Dr. King, when asked about disruption, said that the disruption caused by peaceful protest is good and healthy in a society, because it is the result of festering problems that need to be addressed and that are buried being brought into light to be dealt with constructively.

But I would want to remind OWS, and any protesting group, that peaceful and dignified disruption of business as usual is very different from violence, anarchy or rioting, which must always be avoided. This is why I keep telling OWS and others: be peaceful. Don't march in a militaristic way. Don't cover your faces or let anyone with you cover their faces. Bring old people. Bring kids. Bring instruments, form bands of musicians and singers. Don't fight. Don't destroy property.

If neighbors complain about mess, bring brooms (as the Egyptians did) and clean up, not just the park but the whole neighborhood. Bake cookies FOR the neighbors. Be the good examples of civil society that you want to spread. Bring whole families (good job with that family sleepover in Zuccotti Park last night). I would go further: emulate the Civil Rights movement and wear your Sunday best at key times when you protest. Wear suits and dresses when it is practical, or wear red, white and blue when conditions are rougher. Bring American flags. Bring the Constitution. Don't give the narrators any excuse to marginalize you because of the visuals or because of any individuals' erratic or anarchic behavior.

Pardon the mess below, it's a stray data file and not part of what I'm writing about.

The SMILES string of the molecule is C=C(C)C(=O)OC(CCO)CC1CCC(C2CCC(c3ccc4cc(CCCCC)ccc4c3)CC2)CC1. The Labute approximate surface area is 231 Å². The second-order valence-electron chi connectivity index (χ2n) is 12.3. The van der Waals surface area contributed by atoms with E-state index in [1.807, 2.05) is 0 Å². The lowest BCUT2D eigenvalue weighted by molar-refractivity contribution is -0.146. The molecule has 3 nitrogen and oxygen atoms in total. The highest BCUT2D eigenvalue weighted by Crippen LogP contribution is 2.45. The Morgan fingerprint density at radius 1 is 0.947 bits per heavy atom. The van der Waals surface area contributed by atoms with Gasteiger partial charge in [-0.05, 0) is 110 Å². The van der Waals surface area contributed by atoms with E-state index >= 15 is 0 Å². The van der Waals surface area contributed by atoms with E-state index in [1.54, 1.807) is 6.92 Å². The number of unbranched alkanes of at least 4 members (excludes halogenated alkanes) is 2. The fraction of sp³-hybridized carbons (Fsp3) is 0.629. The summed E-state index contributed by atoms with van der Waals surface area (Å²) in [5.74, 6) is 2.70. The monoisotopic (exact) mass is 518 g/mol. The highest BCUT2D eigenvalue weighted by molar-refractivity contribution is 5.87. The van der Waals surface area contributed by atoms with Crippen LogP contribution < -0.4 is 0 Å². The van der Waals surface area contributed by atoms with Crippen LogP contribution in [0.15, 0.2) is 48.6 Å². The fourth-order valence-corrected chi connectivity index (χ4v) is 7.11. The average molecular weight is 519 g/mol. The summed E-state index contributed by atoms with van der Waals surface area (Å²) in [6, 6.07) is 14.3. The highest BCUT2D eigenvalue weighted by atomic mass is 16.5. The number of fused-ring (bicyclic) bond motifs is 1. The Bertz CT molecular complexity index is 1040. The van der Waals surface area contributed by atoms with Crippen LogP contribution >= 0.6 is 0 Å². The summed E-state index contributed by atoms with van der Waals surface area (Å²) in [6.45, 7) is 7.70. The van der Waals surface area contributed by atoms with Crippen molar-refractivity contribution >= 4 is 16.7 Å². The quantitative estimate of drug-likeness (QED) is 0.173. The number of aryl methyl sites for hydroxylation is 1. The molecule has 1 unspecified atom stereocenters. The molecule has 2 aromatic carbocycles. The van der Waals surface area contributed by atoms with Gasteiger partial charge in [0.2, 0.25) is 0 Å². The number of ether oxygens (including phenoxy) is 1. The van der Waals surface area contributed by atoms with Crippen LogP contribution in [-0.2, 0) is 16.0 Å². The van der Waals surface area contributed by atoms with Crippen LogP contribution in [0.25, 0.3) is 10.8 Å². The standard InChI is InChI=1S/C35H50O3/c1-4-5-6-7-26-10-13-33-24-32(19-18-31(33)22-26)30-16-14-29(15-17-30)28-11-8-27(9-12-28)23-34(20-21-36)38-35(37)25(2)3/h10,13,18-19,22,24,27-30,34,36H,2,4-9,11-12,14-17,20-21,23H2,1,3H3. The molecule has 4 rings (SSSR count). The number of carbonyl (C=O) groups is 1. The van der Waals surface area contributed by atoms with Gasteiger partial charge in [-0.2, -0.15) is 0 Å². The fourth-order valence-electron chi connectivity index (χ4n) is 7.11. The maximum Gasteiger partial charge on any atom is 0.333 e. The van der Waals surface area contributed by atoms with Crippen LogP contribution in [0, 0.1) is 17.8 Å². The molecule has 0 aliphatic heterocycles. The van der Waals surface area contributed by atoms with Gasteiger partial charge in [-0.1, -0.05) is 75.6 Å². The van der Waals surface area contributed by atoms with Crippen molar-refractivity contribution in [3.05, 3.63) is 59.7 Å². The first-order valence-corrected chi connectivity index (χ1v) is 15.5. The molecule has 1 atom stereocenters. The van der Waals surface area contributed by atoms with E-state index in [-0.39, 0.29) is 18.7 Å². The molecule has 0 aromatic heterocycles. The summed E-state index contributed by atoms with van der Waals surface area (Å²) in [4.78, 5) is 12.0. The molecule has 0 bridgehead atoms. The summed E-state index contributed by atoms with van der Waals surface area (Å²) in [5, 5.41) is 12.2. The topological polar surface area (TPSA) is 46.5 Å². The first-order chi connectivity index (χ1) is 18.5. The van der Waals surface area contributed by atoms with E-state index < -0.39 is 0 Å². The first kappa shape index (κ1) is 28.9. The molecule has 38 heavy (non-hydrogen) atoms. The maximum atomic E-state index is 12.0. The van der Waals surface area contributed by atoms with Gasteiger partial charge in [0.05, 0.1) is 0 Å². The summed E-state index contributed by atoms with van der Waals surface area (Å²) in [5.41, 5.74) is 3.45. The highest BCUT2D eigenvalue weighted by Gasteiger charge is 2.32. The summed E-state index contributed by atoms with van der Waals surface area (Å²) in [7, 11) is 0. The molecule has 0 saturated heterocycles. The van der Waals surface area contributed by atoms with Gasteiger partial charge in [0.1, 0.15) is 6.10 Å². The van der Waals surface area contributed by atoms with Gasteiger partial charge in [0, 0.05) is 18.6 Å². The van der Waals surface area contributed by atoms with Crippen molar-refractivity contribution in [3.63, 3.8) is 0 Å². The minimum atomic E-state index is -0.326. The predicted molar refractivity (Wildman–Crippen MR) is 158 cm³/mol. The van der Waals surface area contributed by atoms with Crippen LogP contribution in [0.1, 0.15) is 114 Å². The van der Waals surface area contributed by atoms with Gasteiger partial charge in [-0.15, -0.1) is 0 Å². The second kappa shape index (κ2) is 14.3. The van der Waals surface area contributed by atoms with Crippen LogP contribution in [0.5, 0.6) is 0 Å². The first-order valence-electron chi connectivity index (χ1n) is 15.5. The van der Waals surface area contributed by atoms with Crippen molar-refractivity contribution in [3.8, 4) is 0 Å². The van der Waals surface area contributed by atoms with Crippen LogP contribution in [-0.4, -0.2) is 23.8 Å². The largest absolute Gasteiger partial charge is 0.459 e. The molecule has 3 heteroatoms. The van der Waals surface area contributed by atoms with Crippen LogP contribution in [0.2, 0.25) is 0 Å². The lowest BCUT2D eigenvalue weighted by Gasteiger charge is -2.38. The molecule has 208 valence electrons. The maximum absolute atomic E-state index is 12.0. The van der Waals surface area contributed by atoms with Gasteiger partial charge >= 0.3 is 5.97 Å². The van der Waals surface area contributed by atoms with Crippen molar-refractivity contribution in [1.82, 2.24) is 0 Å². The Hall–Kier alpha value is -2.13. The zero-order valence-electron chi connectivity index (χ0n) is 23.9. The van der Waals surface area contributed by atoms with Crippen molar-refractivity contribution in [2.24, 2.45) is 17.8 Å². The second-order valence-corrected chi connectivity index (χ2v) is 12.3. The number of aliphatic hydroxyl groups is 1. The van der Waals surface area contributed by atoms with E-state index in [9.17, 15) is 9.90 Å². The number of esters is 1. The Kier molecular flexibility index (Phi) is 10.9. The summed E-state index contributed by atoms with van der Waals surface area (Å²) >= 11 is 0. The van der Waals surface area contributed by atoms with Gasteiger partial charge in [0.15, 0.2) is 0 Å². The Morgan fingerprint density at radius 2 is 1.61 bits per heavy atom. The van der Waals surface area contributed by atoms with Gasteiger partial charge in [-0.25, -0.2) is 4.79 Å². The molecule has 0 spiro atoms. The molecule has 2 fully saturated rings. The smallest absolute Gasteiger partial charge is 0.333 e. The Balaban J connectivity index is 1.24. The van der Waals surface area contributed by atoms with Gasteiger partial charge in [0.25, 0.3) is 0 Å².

My grandma, Fay Goleman, died last year at 96, at just around this time of year. She loved this county -- LOVED this country -- and I felt her memory very strongly when I could not physically move out of the arresting officer's way last Tuesday. She was born to refugees from the Czar's Russia, and she knew what police and military intimidation of free speech and free assembly meant. Dr. Goleman, who was barely five feet tall but who had an enormous spirit, marched decade after decade for seventy years: she marched for peace; against the nuclear bomb; for civil rights and so on. She spoke up at town councils and served on local government commissions and believed that people had the responsibility to govern their own communities and to take action and not just complain. She always wore hats and white gloves when she marched, and she held herself in that context with great lady-likeness and civility.